forklift truck hydraulic pump noise frequency signature.jpg

The remaining noise was dominated by tones from the hydraulic pump as shown here. Interestingly, whilst the hearing damage risk was substantially reduced, at full engine speed you can hear from the recording that the noise actually sounds louder as the characterless broadband noise from the fan that had masked the tonal noise from the hydraulic pump had been reduced.

Whilst it would have been relatively easy to reduce the now dominant hydraulic noise by 5dB - 10dB, the client considered that further retrofit measures were unnecessary.

  • heat pump noise

OEM air-source heat pump noise reduction

air-source heat pump noise reduction

The manufacturer of air-source heat pumps approached us to use our diagnostic skills and technology help them to reduce the noise from their units without recourse to expensive, efficiency-sapping enclosures and silencers. The objective was to design-in low-cost engineering noise control features to make the units inherently quieter - without compromising efficiency.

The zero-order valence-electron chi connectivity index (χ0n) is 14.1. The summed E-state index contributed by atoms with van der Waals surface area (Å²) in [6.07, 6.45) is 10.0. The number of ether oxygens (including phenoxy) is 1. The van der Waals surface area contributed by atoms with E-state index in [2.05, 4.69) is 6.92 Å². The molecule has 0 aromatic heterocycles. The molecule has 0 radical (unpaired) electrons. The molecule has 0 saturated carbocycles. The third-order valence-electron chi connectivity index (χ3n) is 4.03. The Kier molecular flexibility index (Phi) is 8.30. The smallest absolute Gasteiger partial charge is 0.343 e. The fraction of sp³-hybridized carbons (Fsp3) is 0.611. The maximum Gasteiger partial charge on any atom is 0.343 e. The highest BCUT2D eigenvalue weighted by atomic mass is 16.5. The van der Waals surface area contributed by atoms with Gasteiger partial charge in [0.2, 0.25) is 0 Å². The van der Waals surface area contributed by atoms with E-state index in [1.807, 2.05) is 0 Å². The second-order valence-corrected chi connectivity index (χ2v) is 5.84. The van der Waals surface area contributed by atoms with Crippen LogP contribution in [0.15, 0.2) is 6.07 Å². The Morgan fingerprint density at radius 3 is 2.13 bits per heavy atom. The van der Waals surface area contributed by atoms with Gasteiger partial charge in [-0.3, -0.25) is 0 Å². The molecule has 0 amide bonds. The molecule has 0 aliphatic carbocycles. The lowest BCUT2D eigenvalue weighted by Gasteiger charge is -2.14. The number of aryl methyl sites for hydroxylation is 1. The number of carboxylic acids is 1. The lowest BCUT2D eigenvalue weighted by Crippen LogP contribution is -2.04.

Heat pump noise diagnosis

The diagnostic analysis showed that there were 4 major noise sources, all of which would need to be reduced in order to achieve the desired noise reduction. The sources identified were:-

  • fan: tones at 70Hz + harmonic - cannot be reduced using silencers or barriers
  • mains hum: 100Hz tone
  • compressor: several tones
  • air noise: broadband sound
air source heat pump noise reduction 70Hz

Previous resources had been focused on reducing the overall dB(A). However, the low-frequency tones were the dominant noise complaint issue despite only contributing <0.5dB to the overall dB(A). These would not have been reduced by the conventional methods under consideration.

Noise-reducing modifications

These involved the following:-

  • fan tones: aerodynamic modifications
  • mains hum + compressor: high-performance damping of key components + local tuned acoustic absorbent
  • broadband air noise: once the low-frequency components had been cut, a simple small carefully designed screen was very effective